Monday, July 6, 2015

Positive Training Blog Hop-Training Mistakes

“The master has failed more times than the beginner has even tried.” 

― Stephen McCranie 

I used this quote in a previous blog post and when Bethany commented that the topic of July's Positive Reinforcement Pet Training hop was Training Mistakes, I knew I had the perfect post!

My biggest mistake in training is that sometimes (ok, a lot of the time) I am paralyzed by the thought of doing it wrong.  Sometimes I don't train because I haven't devised the perfect plan of attack yet and don't want to mess up and make mistakes.  But mistakes will happen no matter how well-planned and though out your training sessions are.  And mistakes are how we learn.  Not only how our dogs learn but also how we learn, what works, what doesn't, how to schedule and sequence training sessions, what is important and what is not so important.  These are all things that you won't figure out if every training session runs smoothly 100% if the time (HA!  AS IF!). 

Denise Fenzi has a nice post about the paralysis of indecision.  She says:

"Dog training is very much an applied art as well as a science.  A theoretical understanding of how you are “supposed” to train a dog won’t make it happen unless you practice.  Through practice you’ll develop muscle memory and a natural responsiveness that matches your dog’s needs at any given moment.  Not over days, weeks or months, but over years. Practice and thoughtful reflection after you train will place you on the road to mastery, not reading about training while your dog takes a nap."

Isn't that the truth?  Your dog won't learn to heel by watching you watch hundreds of YouTube videos about heeling!  At some point you just have to get in there and experiment and try things out and be ready to make mistakes.  

So, here is a video that very clearly illustrates a training mistake.  Watch as I clearly place the scented ‪#‎6 metal‬ article, happy Taco goes out to the mixed pile and gets it. But no, I am SURE the correct article is ‪#‎2 metal‬ (I took my eyes off the pile and forgot which one it was). So I take the "wrong" one and wait for him to go back on his own. As soon as he goes back to the pile and sniffs the #2 metal and doesn't take it, I SHOULD have aborted, trusting him to know by now.  But I let it go on for over another agonizing, confusing minute. Watch as Taco is so clearly telling me "It is NOT any of these, I already brought you the correct one, stupid human!" I went straight to the camera and watched the video and uck, stupid noseblind human! We did two quick and fun fast no-formality sends to recover and then called it a day. It is painful to watch, but rest assured Taco is not scarred for life.  Mistakes happen, we move on.  Nothing is ruined, tomorrow is another day and we will make more mistakes.  (But hopefully not the same ones!)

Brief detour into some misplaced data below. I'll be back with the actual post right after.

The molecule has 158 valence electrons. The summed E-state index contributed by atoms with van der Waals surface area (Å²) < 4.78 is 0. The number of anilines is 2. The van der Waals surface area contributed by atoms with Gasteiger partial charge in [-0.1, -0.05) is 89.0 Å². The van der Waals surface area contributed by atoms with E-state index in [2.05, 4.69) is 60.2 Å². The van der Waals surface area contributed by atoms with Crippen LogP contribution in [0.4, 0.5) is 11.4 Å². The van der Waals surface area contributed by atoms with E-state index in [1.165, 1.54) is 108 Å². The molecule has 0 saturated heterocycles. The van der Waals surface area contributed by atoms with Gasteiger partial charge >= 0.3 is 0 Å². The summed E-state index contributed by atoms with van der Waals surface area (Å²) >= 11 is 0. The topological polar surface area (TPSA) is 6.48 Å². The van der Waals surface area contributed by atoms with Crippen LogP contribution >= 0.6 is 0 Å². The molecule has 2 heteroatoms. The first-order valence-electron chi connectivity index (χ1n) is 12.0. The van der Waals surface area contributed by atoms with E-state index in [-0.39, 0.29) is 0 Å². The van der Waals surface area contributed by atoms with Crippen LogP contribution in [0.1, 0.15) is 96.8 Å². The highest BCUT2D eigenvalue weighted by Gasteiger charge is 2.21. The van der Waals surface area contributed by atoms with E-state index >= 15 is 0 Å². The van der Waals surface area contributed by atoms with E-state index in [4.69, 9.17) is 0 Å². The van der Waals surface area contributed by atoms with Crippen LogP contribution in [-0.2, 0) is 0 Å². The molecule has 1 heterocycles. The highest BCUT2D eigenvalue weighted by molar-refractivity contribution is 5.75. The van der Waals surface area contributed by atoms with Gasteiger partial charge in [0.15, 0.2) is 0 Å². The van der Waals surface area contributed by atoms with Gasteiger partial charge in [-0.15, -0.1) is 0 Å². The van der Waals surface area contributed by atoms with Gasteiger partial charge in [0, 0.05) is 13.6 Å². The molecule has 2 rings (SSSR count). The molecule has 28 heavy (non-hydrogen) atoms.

1. Thanks so much for joining the hop! I mentioned fear of failure in my post as well, and like you, this often prevents me from taking the chance on my dogs!

  2. That's a great quote up top. My boss always says "At least we're swinging the bat."

  3. Great post! Training does take a lot of practice and even the best dog trainers make mistakes!

  4. We definitely learn more from our failures then our triumphs! But if we never tried, we'd never learn anything right?

  5. Ooh this was a GOOD one for me to read, thank you for this!

  6. Mom isn't a big obedience fan, she hates obedience school and training more than us dogs, but when it comes to our sports, she is all business. With our sports she is always afraid of teaching us something wrong and causing failure.

  7. I'm definitely afraid of making mistakes as well. Watching your video made me realize that "hey, that's not so bad," and maybe my own mistakes aren't a big deal either. It's always refreshing to get a new look at something, and to gain a new perspective.